Junior Anne Moser has also struggled this year and last in her Chinese class. Moser has been immersed in the Chinese language since first grade when she enrolled in the College Gardens Chinese immersion program, with her ultimate goal being fluency in Chinese. 

“Like most of online learning,  I found it to be a really isolating experience,” she said. “The biggest challenge was not being able to practice the language. A lot of people in my class speak Chinese at home, but I don’t, and none of my family knows Chinese either, so it was really difficult to practice.” Moser did her best to communicate with the teacher about the problems she was having with the content and would often meet with her during lunch to ask more questions and get practice. 

The gaps in the curriculum from only having the class twice a week is an issue for Moser currently. “What we learn in these classes applies to what we learn futuristically in the class. In history, if you didn’t learn about some historical event, it’s not going to affect you as much as not learning how to say a certain term in Chinese,” Moser said. “I feel that foreign language students need to be provided with more support and resources for our academic progress and mental health.”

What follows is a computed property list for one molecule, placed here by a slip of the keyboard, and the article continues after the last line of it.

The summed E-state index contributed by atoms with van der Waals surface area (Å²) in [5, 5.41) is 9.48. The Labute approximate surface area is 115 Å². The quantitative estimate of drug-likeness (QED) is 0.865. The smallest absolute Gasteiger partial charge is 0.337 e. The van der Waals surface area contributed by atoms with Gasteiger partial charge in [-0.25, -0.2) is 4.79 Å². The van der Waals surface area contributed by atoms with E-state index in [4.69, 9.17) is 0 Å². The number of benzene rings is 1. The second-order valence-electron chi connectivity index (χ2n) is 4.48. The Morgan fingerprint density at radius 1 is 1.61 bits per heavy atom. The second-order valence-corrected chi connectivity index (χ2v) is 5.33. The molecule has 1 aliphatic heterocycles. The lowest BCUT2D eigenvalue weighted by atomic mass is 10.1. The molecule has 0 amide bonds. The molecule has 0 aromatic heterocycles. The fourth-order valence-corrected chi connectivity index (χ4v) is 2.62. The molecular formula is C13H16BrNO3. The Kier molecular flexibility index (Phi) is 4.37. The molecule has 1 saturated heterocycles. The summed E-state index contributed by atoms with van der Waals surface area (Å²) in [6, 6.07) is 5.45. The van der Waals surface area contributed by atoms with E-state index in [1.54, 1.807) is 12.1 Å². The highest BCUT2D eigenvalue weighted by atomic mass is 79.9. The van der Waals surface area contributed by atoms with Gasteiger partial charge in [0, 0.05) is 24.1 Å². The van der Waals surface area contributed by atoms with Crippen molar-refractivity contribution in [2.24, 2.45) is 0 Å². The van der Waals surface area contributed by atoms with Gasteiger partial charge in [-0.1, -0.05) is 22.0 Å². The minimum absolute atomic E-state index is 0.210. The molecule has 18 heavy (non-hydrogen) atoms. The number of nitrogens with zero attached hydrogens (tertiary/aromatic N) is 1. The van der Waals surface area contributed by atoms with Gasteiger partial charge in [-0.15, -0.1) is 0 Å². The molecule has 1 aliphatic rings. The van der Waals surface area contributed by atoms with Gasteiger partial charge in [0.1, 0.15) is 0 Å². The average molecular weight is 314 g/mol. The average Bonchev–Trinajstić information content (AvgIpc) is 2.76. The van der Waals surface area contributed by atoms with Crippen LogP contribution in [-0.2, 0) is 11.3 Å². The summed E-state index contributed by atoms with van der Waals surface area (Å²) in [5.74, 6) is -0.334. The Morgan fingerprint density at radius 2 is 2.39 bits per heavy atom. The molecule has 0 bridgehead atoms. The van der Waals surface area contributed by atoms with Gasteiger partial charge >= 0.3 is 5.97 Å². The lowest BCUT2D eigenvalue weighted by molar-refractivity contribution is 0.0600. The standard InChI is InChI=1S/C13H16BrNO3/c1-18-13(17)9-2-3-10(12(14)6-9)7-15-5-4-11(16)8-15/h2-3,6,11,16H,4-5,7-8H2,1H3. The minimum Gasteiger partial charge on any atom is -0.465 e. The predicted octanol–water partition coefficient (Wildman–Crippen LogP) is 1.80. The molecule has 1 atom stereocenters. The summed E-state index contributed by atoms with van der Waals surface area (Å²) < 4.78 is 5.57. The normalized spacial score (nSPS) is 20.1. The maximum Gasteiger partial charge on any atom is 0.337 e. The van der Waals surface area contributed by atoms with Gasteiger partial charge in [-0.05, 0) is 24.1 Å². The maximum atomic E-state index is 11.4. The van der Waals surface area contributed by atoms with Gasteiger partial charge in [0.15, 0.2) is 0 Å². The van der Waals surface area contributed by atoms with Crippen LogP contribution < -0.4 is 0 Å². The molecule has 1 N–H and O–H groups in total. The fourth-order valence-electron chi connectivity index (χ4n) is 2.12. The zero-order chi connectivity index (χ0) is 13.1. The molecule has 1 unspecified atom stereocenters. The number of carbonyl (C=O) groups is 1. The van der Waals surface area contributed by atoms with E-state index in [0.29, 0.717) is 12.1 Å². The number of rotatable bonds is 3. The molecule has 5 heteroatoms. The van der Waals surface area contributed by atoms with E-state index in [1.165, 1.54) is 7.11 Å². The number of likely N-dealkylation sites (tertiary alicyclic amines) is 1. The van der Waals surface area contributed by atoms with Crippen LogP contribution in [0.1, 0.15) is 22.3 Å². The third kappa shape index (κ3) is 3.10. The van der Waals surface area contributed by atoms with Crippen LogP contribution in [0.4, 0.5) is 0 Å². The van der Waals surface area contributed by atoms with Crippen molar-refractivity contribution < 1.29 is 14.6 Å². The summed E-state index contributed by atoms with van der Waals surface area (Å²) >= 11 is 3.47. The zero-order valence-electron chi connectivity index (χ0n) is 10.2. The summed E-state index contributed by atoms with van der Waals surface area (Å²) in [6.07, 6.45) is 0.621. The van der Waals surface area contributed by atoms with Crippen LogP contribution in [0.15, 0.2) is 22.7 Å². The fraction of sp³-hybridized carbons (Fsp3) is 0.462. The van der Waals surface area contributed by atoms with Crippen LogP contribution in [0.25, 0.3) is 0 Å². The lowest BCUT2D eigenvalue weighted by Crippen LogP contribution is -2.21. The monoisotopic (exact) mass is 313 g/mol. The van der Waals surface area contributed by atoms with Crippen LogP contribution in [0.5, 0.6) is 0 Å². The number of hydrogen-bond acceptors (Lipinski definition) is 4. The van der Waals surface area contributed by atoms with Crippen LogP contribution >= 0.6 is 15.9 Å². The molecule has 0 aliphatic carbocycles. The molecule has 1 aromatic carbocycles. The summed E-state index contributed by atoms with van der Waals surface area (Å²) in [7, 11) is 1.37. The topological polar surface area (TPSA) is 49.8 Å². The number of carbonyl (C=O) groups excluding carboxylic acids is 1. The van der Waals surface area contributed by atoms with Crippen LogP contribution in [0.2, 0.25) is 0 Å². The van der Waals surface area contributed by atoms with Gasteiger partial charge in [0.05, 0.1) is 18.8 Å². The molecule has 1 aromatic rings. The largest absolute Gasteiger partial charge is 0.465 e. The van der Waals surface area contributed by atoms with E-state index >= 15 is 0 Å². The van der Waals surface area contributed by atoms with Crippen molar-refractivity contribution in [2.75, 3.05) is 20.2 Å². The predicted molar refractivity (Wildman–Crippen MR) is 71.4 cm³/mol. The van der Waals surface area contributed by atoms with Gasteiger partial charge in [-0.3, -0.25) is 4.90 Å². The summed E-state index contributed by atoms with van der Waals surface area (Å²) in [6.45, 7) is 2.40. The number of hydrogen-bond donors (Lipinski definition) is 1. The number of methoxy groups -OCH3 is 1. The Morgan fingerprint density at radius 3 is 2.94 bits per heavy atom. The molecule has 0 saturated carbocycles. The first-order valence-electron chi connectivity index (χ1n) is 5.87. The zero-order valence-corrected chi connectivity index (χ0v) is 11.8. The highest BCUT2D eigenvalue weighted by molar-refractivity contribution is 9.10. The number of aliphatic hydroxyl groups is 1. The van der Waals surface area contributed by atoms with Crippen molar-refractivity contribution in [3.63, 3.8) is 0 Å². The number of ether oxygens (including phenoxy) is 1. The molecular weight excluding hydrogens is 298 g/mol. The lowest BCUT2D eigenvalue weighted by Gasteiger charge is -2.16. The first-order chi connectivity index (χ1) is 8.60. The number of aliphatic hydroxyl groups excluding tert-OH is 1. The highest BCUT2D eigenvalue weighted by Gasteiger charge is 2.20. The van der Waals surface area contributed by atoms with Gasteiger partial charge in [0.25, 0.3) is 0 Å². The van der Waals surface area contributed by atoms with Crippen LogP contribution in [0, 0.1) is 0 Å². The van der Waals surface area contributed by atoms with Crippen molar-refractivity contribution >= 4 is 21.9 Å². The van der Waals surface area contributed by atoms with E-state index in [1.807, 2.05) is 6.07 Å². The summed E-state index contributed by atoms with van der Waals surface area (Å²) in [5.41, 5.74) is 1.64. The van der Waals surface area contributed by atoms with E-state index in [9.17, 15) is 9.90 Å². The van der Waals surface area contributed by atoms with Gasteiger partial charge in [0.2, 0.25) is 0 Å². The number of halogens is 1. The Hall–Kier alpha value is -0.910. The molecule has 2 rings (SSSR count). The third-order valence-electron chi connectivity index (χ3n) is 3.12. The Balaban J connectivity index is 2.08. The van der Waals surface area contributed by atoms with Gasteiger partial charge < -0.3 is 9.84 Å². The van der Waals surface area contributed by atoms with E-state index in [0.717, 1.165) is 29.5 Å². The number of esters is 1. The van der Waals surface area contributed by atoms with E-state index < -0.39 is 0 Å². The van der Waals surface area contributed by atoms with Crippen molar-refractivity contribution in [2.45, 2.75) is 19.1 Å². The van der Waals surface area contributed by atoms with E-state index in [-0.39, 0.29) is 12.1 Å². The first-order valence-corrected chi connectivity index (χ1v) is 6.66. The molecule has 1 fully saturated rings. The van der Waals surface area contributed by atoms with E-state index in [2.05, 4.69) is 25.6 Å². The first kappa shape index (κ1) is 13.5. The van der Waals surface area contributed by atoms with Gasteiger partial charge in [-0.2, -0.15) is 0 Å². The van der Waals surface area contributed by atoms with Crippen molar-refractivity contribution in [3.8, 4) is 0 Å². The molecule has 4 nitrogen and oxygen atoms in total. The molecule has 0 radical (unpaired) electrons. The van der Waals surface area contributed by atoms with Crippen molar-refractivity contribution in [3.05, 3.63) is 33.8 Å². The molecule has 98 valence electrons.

Moser also pointed out that foreign language courses are not standardized across the county and especially in Chinese, there is a lot of wiggle room for teachers in the way they teach their class.

Foreign language classes are not beneficial for everyone. Senior Keely deGasperis took French from 6th grade up until her sophomore year. “I wasn’t learning anything useful. I could talk about squirrels and trees in a forest, but I couldn’t talk about directions,” deGasperis said. 

When the pandemic first hit and learning turned virtual, she struggled a lot with the class. “Through the screen, it was so hard to understand my teacher’s accent in both French and English. It was easy to not pay attention which really hurt me in the class. If I continued to take the course, I would have most definitely failed the class,” deGasperis said.